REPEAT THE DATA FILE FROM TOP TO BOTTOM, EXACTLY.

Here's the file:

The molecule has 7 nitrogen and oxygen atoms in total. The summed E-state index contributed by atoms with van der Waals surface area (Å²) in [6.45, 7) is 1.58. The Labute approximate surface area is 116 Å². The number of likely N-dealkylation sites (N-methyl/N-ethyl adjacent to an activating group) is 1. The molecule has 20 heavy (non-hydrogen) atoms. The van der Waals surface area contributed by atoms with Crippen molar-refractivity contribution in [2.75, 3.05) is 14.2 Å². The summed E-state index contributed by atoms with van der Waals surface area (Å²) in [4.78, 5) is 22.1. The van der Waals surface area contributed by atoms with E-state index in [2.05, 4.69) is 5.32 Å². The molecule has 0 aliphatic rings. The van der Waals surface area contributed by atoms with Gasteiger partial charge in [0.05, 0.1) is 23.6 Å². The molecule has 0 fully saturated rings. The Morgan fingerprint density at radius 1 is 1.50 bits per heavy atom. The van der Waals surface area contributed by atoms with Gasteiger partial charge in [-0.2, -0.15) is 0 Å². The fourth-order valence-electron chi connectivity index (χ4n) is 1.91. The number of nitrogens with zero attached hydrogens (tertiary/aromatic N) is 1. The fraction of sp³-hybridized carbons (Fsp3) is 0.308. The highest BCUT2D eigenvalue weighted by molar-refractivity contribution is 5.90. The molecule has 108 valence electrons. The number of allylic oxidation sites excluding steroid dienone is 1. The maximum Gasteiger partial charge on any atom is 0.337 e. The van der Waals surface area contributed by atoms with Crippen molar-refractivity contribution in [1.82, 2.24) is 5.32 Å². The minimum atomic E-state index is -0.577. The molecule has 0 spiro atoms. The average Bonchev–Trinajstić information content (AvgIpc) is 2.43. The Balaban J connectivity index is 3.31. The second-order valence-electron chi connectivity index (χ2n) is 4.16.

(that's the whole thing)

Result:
The molecule has 7 nitrogen and oxygen atoms in total. The summed E-state index contributed by atoms with van der Waals surface area (Å²) in [6.45, 7) is 1.58. The Labute approximate surface area is 116 Å². The number of likely N-dealkylation sites (N-methyl/N-ethyl adjacent to an activating group) is 1. The molecule has 20 heavy (non-hydrogen) atoms. The van der Waals surface area contributed by atoms with Crippen molar-refractivity contribution in [2.75, 3.05) is 14.2 Å². The summed E-state index contributed by atoms with van der Waals surface area (Å²) in [4.78, 5) is 22.1. The van der Waals surface area contributed by atoms with E-state index in [2.05, 4.69) is 5.32 Å². The molecule has 0 aliphatic rings. The van der Waals surface area contributed by atoms with Gasteiger partial charge in [0.05, 0.1) is 23.6 Å². The molecule has 0 fully saturated rings. The Morgan fingerprint density at radius 1 is 1.50 bits per heavy atom. The van der Waals surface area contributed by atoms with Gasteiger partial charge in [-0.2, -0.15) is 0 Å². The fourth-order valence-electron chi connectivity index (χ4n) is 1.91. The number of nitrogens with zero attached hydrogens (tertiary/aromatic N) is 1. The fraction of sp³-hybridized carbons (Fsp3) is 0.308. The highest BCUT2D eigenvalue weighted by molar-refractivity contribution is 5.90. The molecule has 108 valence electrons. The number of allylic oxidation sites excluding steroid dienone is 1. The maximum Gasteiger partial charge on any atom is 0.337 e. The van der Waals surface area contributed by atoms with Crippen molar-refractivity contribution in [1.82, 2.24) is 5.32 Å². The minimum atomic E-state index is -0.577. The molecule has 0 spiro atoms. The average Bonchev–Trinajstić information content (AvgIpc) is 2.43. The Balaban J connectivity index is 3.31. The second-order valence-electron chi connectivity index (χ2n) is 4.16.